The current figure might look small compared with domestic e-commerce flows, but it turns out that domestic e-commerce isn’t so domestic after all. Already, roughly 70 percent of the revenues of domestically anchored carriers in midsize European countries have some kind of cross-border component. In some cases, that component is a direct infeed from a foreign player; in others, a foreign player uses local fulfillment to complete a delivery; in still others, a domestic company assembles and ships goods with international content. (See Exhibit 2.)

Implications for Retailers

When the barriers to cross-border e-commerce fall away, it will no longer matter to consumers if they buy domestic or cross-border. At that point, retailers will have a golden opportunity to organize their sales not by region but by customer needs, selling products and services matched to particular markets regardless of location.

The giants of e-commerce, Amazon and Alibaba, are already developing this business. Amazon’s Multi-Country Inventory selling program streamlines cross-border transactions, primarily in Europe. Alibaba is cutting deals with domestic carriers in several countries to eliminate bottlenecks and control cross-border flows. One such deal, with Lithuania Post, opens a gateway into Western Europe and Russia. Other retailers should consider following suit.

The emergence of an effectively borderless world will also eliminate many supply-chain inefficiencies, such as circuitous delivery routes. At present, if Australian consumers purchase goods through a UK-based online retailer, the parcels are first shipped from China to the UK before they’re forwarded to Australia—a rather sizable detour.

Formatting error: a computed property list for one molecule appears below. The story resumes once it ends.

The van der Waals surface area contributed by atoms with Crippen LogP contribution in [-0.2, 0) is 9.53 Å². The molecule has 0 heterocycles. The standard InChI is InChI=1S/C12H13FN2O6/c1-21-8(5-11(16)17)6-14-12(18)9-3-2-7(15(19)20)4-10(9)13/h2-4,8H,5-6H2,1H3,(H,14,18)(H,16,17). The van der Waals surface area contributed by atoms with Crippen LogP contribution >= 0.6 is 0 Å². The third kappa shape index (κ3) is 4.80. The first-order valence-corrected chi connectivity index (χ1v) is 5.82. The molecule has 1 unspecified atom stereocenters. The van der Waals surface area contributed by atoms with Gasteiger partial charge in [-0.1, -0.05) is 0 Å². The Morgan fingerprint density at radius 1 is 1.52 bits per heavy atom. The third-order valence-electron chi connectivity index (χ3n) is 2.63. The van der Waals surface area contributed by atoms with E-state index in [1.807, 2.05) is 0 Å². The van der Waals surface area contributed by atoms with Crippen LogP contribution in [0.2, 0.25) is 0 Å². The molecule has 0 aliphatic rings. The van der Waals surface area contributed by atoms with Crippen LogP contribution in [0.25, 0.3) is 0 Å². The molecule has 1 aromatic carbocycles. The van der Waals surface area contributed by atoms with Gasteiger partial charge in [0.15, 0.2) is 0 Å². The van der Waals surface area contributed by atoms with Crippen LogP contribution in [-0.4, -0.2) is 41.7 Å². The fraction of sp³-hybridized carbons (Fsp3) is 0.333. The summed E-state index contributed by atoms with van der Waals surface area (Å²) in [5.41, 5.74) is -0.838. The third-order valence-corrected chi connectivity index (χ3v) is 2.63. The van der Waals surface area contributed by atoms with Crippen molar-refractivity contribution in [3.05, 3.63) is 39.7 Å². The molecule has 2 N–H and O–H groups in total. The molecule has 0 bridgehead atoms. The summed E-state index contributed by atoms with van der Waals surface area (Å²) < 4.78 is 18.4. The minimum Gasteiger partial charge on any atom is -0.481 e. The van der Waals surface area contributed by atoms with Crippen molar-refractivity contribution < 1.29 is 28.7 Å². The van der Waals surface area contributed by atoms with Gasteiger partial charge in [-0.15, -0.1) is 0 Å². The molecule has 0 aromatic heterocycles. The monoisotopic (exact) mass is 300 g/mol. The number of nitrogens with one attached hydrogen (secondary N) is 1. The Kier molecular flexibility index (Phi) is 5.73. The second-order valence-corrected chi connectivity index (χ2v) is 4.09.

The evolution of cross-border e-commerce is not without risk for retailers. When the cross-border channel is sufficiently robust, manufacturers of both branded and unbranded goods will have the option of bypassing retailers and distributing directly to consumers, wherever they are. Apple, for one, is already selling direct, enabling shoppers in many countries to buy its products online and have them shipped from the company’s contract manufacturer, Foxconn.

Implications for Carriers

Carriers have a critical role to play in bringing this new world into being, acting both independently and collectively to surmount cross-border barriers, standardize service offerings, and improve service quality. Individually, they face the task of determining what kind of cross-border players they want to be, depending on their competitive positions and ambitions. Most will likely opt to position themselves somewhere within the cross-border ecosystem and thus avoid the risk of becoming no more than a domestic subcontractor. Once they determine their place within the greater network, carriers can make the needed investments in IT, sales and marketing, and other functions essential to their service.

At the same time, no carrier will have a fully integrated global low-cost residential network. Domestic carriers will therefore need to form virtual networks with rivals to develop a service offering that enables online retailers to ship to virtually anywhere in the world at competitive rates. Examples of such cooperative platforms include Kahala Posts Group, an alliance of national postal operators in ten large markets, and International Post Corporation’s e-Commerce Interconnect Programme, which aims to link 24 national postal operators into a fully interconnected network. We expect rapid growth in many types of collaborations, similar to those prevalent in the airline industry, where alliances range from code sharing to full mergers.

Integrators, for their part, have several options: building out a service from their preexisting networks of business-to-business clients, using their well-controlled backbones to connect senders with low-cost-delivery players, or building their own low-cost last-mile services to complete the final link of a seamless multichannel supply chain.

When cross-border e-commerce evolves to this level, every consumer will be able to shop globally at or near domestic service standards and prices. The retailers and carriers that hasten this evolution will be rewarded with significant growth.

Cross-Border E-Commerce Makes the World Flatter